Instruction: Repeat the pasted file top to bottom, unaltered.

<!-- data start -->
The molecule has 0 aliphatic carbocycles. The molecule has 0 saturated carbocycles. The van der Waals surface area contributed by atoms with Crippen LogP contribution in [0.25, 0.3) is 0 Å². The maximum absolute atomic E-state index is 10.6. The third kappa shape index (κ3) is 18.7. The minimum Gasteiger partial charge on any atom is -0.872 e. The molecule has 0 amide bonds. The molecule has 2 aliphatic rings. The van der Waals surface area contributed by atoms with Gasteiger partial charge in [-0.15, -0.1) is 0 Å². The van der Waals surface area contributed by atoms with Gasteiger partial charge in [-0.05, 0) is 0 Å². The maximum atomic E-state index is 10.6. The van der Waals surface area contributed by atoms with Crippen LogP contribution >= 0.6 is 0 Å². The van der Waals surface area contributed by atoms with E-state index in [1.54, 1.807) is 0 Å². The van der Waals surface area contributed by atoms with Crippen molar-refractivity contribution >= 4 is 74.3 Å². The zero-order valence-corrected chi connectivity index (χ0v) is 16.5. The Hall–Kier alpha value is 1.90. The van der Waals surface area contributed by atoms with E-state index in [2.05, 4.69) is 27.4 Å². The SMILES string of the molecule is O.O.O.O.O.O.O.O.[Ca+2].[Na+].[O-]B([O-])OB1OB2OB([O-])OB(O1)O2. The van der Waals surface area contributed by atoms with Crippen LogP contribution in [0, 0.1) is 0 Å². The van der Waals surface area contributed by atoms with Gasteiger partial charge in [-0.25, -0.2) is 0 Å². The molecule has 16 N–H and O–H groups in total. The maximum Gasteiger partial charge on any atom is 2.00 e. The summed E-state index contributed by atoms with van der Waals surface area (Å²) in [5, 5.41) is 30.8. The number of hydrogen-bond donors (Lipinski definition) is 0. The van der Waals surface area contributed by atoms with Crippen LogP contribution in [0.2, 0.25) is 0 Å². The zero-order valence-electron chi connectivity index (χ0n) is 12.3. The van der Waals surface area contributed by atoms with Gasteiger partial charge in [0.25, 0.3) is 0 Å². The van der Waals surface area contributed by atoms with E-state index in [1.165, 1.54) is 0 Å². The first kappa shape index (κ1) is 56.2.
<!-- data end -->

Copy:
The molecule has 0 aliphatic carbocycles. The molecule has 0 saturated carbocycles. The van der Waals surface area contributed by atoms with Crippen LogP contribution in [0.25, 0.3) is 0 Å². The maximum absolute atomic E-state index is 10.6. The third kappa shape index (κ3) is 18.7. The minimum Gasteiger partial charge on any atom is -0.872 e. The molecule has 0 amide bonds. The molecule has 2 aliphatic rings. The van der Waals surface area contributed by atoms with Gasteiger partial charge in [-0.15, -0.1) is 0 Å². The van der Waals surface area contributed by atoms with Gasteiger partial charge in [-0.05, 0) is 0 Å². The maximum atomic E-state index is 10.6. The van der Waals surface area contributed by atoms with Crippen LogP contribution >= 0.6 is 0 Å². The van der Waals surface area contributed by atoms with E-state index in [1.54, 1.807) is 0 Å². The van der Waals surface area contributed by atoms with Crippen molar-refractivity contribution >= 4 is 74.3 Å². The zero-order valence-corrected chi connectivity index (χ0v) is 16.5. The Hall–Kier alpha value is 1.90. The van der Waals surface area contributed by atoms with E-state index in [2.05, 4.69) is 27.4 Å². The SMILES string of the molecule is O.O.O.O.O.O.O.O.[Ca+2].[Na+].[O-]B([O-])OB1OB2OB([O-])OB(O1)O2. The van der Waals surface area contributed by atoms with Crippen LogP contribution in [0, 0.1) is 0 Å². The van der Waals surface area contributed by atoms with Gasteiger partial charge in [-0.25, -0.2) is 0 Å². The molecule has 16 N–H and O–H groups in total. The maximum Gasteiger partial charge on any atom is 2.00 e. The summed E-state index contributed by atoms with van der Waals surface area (Å²) in [5, 5.41) is 30.8. The number of hydrogen-bond donors (Lipinski definition) is 0. The van der Waals surface area contributed by atoms with Crippen LogP contribution in [0.2, 0.25) is 0 Å². The zero-order valence-electron chi connectivity index (χ0n) is 12.3. The van der Waals surface area contributed by atoms with Gasteiger partial charge in [0.25, 0.3) is 0 Å². The van der Waals surface area contributed by atoms with E-state index in [1.165, 1.54) is 0 Å². The first kappa shape index (κ1) is 56.2.